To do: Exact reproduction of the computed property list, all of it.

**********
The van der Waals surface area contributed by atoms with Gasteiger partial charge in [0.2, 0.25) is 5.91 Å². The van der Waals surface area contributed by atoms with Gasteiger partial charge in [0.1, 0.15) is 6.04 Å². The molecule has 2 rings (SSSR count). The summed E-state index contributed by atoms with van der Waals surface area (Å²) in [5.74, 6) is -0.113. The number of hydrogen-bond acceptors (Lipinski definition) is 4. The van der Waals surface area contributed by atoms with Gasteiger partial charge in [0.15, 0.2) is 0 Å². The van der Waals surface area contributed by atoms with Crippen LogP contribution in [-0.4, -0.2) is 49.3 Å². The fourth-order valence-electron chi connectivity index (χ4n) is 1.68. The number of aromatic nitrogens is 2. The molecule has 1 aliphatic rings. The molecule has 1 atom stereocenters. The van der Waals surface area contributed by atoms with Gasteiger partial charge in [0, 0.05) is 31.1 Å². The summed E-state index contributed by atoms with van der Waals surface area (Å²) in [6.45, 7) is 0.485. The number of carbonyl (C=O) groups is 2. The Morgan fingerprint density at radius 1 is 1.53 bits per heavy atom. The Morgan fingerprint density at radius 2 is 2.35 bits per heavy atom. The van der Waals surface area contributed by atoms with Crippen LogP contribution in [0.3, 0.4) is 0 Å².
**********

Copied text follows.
The van der Waals surface area contributed by atoms with Gasteiger partial charge in [0.2, 0.25) is 5.91 Å². The van der Waals surface area contributed by atoms with Gasteiger partial charge in [0.1, 0.15) is 6.04 Å². The molecule has 2 rings (SSSR count). The summed E-state index contributed by atoms with van der Waals surface area (Å²) in [5.74, 6) is -0.113. The number of hydrogen-bond acceptors (Lipinski definition) is 4. The van der Waals surface area contributed by atoms with Gasteiger partial charge in [0.15, 0.2) is 0 Å². The van der Waals surface area contributed by atoms with Crippen LogP contribution in [-0.4, -0.2) is 49.3 Å². The fourth-order valence-electron chi connectivity index (χ4n) is 1.68. The number of aromatic nitrogens is 2. The molecule has 1 aliphatic rings. The molecule has 1 atom stereocenters. The van der Waals surface area contributed by atoms with Gasteiger partial charge in [0, 0.05) is 31.1 Å². The summed E-state index contributed by atoms with van der Waals surface area (Å²) in [6.45, 7) is 0.485. The number of carbonyl (C=O) groups is 2. The Morgan fingerprint density at radius 1 is 1.53 bits per heavy atom. The Morgan fingerprint density at radius 2 is 2.35 bits per heavy atom. The van der Waals surface area contributed by atoms with Crippen LogP contribution in [0.3, 0.4) is 0 Å².